“I just honestly want to do what is best for my health,” Borland said. “From what I’ve researched and what I’ve experienced, I don’t think it is worth the risk. I’m concerned that if you wait [until] you have symptoms, it’s too late.” Later, during a visit to the Boston School of Medicine, where football brain injuries are studied, Borland concluded that he may have had 30 concussions since childhood. Borland focused on three players who died of CTE due to brain concussions—Mike Webster, Dave Duerson, and Ray Easterling—that made him rethink about life in football (see box below: “Some of the Former Athletes Diagnosed with CTE”). Borland went on to say that he will not coach football and has trouble watching football.

Then Borland dropped the “bombshell” that the NFL did not want to hear when, at the National Summit on Sports Concussion in Los Angeles, he told the audience that based on his experience, he “couldn’t play football safely” and believed that “football can’t be saved.” (It seems clear that Chris Borland was not talking about touch or flag football but about tackle football as played in high school, college, and the professional leagues.)

Borland’s retirement prompted others to follow him. Jack Miller, an offensive lineman for the University of Michigan, decided to forgo his final year due to concerns over concussions. Miller said, “I’d be lying if I said the concussion thing doesn’t scare me a little.” Borland’s former 49er teammate Anthony Davis said he was taking a leave of absence from football “to allow my brain and body a chance to heal.”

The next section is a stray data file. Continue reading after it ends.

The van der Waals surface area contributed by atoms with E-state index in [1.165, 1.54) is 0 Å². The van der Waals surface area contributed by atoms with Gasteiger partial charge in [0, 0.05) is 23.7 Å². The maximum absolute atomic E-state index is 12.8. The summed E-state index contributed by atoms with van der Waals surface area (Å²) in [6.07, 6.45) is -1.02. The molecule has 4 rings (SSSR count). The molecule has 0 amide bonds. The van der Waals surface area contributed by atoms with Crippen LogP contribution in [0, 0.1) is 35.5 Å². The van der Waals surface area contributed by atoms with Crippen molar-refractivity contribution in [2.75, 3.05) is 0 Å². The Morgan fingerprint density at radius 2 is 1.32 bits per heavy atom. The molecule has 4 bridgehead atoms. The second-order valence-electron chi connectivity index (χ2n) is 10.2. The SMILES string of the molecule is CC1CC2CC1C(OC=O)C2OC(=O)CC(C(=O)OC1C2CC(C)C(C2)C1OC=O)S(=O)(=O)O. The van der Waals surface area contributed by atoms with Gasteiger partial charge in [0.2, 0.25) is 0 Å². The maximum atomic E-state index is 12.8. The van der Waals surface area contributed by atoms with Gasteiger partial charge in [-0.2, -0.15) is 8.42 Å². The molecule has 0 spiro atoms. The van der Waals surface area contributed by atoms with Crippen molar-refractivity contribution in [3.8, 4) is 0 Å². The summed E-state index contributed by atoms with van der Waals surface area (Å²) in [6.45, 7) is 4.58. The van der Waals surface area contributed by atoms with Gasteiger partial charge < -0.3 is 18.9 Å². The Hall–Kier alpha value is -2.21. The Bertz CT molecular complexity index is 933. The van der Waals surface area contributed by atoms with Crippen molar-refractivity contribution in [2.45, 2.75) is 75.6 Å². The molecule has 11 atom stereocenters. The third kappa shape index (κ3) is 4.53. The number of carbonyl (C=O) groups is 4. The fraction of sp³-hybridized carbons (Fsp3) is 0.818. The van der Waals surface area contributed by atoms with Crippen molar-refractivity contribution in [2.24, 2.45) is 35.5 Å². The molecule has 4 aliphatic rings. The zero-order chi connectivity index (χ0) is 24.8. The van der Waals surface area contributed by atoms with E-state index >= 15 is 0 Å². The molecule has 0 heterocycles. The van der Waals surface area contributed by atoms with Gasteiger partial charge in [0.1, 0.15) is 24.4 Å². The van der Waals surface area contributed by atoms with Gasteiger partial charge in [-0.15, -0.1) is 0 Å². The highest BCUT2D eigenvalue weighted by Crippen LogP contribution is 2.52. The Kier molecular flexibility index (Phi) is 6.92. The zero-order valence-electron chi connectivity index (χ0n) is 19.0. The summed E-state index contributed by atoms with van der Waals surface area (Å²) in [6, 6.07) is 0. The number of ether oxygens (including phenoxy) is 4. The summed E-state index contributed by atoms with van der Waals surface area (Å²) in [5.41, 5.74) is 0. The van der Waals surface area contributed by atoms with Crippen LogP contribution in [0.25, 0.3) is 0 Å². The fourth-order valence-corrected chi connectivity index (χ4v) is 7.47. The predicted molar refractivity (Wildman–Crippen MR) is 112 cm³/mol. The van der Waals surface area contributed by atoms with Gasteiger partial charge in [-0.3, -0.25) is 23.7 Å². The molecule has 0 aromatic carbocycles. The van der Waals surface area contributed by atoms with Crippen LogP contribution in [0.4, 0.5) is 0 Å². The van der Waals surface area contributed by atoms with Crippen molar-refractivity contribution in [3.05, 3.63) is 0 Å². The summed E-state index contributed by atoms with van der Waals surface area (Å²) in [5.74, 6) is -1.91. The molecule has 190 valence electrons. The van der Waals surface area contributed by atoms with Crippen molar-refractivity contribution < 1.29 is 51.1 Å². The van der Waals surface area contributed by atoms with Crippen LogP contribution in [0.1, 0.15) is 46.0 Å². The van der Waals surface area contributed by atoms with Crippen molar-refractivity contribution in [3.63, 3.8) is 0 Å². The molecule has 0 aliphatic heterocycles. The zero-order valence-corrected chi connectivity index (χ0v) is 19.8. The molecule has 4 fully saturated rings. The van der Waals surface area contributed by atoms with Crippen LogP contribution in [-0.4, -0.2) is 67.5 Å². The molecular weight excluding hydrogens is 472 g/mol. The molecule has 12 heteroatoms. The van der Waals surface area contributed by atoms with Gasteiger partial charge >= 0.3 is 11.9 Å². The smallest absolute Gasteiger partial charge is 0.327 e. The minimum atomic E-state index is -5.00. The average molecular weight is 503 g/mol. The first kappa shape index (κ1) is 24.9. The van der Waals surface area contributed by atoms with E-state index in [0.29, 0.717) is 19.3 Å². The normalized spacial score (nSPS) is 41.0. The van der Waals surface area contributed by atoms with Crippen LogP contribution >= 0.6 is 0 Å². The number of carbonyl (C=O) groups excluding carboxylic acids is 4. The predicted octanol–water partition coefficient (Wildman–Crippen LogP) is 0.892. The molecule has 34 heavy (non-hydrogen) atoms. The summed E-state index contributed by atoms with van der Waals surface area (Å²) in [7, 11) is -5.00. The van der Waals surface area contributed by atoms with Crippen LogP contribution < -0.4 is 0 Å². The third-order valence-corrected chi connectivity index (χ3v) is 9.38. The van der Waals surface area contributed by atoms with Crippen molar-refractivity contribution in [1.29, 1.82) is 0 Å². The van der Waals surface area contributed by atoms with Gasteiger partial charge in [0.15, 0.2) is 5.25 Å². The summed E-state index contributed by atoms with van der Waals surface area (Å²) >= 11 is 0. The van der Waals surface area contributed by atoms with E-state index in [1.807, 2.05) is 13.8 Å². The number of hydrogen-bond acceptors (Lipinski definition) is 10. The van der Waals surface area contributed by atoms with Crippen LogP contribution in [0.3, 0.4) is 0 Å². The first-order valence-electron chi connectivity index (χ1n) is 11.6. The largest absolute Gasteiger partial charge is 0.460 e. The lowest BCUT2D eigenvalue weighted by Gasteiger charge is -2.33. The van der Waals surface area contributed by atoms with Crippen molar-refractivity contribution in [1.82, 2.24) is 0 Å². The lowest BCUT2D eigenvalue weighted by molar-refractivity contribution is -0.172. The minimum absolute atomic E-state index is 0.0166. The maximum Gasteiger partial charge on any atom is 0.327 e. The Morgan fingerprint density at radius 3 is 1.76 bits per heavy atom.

Others who are retiring at an early age this year are Jason Worilds, 27-year-old Pittsburgh Steelers linebacker; Tennessee Titans quarterback Jake Locker (age 26); Jacksonville Jaguars running back Maurice Jones-Drew (age 29); Pro Bowl linebacker Patrick Willis of the 49ers (age 30); and another 49er, Justin Smith (age 35). Although these players did not specifically cite concussions as the reason, several said that they were leaving early for health reasons. Willis said, “Honestly, I pay attention to guys when they are finished playing, walking around like they’ve got no hips and they can’t play with their kids. They can barely walk.” Several sports writers have commented that the current situation of some players leaving for fear of damaging their brain if they continued to play may have played into these other players deciding to retire early.